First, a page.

4 By faith Abel offered to God a more acceptable sacrifice than Cain, through which he was commended as righteous, God commending him by accepting his gifts. And through his faith, though he died, he still speaks.
5 By faith Enoch was taken up so that he should not see death, and he was not found, because God had taken him. Now before he was taken he was commended as having pleased God.6 And without faith it is impossible to please him, for whoever would draw near to God must believe that he exists and that he rewards those who seek him.
7 By faith Noah, being warned by God concerning events as yet unseen, in reverent fear constructed an ark for the saving of his household. By this he condemned the world and became an heir of the righteousness that comes by faith.
8 By faith Abraham obeyed when he was called to go out to a place that he was to receive as an inheritance. And he went out, not knowing where he was going.
9 By faith he went to live in the land of promise, as in a foreign land, living in tents with Isaac and Jacob, heirs with him of the same promise. 10 For he was looking forward to the city that has foundations, whose designer and builder is God.
11 By faith Sarah herself received power to conceive, even when she was past the age, since she considered him faithful who had promised. 12 Therefore from one man, and him as good as dead, were born descendants as many as the stars of heaven and as many as the innumerable grains of sand by the seashore.
13 These all died in faith, not having received the things promised, but having seen them and greeted them from afar, and having acknowledged that they were strangers and exiles on the earth. 14 For people who speak thus make it clear that they are seeking a homeland. 15 If they had been thinking of that land from which they had gone out, they would have had opportunity to return. 16 But as it is, they desire a better country, that is, a heavenly one. Therefore God is not ashamed to be called their God, for he has prepared for them a city.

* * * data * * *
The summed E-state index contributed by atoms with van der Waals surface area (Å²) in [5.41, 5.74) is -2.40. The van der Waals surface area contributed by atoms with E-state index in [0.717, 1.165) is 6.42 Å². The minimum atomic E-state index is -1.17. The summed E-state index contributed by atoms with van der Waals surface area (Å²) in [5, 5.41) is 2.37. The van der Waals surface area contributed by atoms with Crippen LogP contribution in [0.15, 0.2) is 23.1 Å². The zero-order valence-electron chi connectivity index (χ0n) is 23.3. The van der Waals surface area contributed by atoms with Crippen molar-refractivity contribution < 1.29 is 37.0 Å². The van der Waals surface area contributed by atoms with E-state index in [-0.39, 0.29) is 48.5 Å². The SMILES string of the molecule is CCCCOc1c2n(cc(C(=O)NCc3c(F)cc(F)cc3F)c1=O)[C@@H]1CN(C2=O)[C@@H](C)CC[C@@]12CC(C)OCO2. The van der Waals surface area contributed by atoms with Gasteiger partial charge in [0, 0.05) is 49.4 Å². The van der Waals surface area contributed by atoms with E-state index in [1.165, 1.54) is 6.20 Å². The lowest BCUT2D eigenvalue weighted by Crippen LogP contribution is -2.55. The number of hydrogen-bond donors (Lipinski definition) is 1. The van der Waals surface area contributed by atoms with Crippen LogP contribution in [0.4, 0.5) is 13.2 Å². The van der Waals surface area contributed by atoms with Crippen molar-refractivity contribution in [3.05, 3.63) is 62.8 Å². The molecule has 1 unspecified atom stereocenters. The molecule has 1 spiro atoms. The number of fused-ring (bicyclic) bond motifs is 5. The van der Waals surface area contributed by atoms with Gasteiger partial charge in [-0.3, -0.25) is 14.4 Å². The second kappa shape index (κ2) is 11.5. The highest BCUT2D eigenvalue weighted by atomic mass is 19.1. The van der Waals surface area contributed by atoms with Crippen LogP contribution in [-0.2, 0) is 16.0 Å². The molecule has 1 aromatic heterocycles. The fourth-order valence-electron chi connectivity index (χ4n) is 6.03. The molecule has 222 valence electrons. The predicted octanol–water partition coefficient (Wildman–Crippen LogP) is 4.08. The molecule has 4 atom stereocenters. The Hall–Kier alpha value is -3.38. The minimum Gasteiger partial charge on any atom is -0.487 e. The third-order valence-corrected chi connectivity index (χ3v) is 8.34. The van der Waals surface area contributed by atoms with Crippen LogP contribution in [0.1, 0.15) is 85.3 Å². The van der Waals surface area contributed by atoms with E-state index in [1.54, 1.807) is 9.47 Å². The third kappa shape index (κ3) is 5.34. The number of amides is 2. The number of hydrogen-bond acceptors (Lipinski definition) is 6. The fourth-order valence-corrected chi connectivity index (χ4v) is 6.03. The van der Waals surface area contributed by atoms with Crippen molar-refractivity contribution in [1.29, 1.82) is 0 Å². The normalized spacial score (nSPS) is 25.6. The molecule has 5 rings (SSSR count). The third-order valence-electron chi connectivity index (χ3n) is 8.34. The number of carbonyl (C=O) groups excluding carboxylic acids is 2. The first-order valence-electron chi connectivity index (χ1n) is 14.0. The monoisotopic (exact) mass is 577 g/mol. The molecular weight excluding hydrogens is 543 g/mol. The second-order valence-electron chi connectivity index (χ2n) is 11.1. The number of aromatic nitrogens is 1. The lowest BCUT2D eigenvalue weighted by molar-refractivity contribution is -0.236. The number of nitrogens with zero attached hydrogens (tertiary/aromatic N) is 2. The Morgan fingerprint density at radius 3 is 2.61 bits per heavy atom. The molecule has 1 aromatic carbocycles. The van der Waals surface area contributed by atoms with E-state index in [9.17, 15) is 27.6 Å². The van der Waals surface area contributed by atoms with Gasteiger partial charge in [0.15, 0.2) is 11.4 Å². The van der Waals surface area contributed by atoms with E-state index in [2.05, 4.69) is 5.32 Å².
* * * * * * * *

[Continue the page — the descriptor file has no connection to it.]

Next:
17 By faith Abraham, when he was tested, offered up Isaac, and he who had received the promises was in the act of offering up his only son, 18 of whom it was said, “Through Isaac shall your offspring be named.” 19 He considered that God was able even to raise him from the dead, from which, figuratively speaking, he did receive him back.
20 By faith Isaac invoked future blessings on Jacob and Esau.
21 By faith Jacob, when dying, blessed each of the sons of Joseph, bowing in worship over the head of his staff.
22 By faith Joseph, at the end of his life, made mention of the exodus of the Israelites and gave directions concerning his bones.
23 By faith Moses, when he was born, was hidden for three months by his parents, because they saw that the child was beautiful, and they were not afraid of the king’s edict.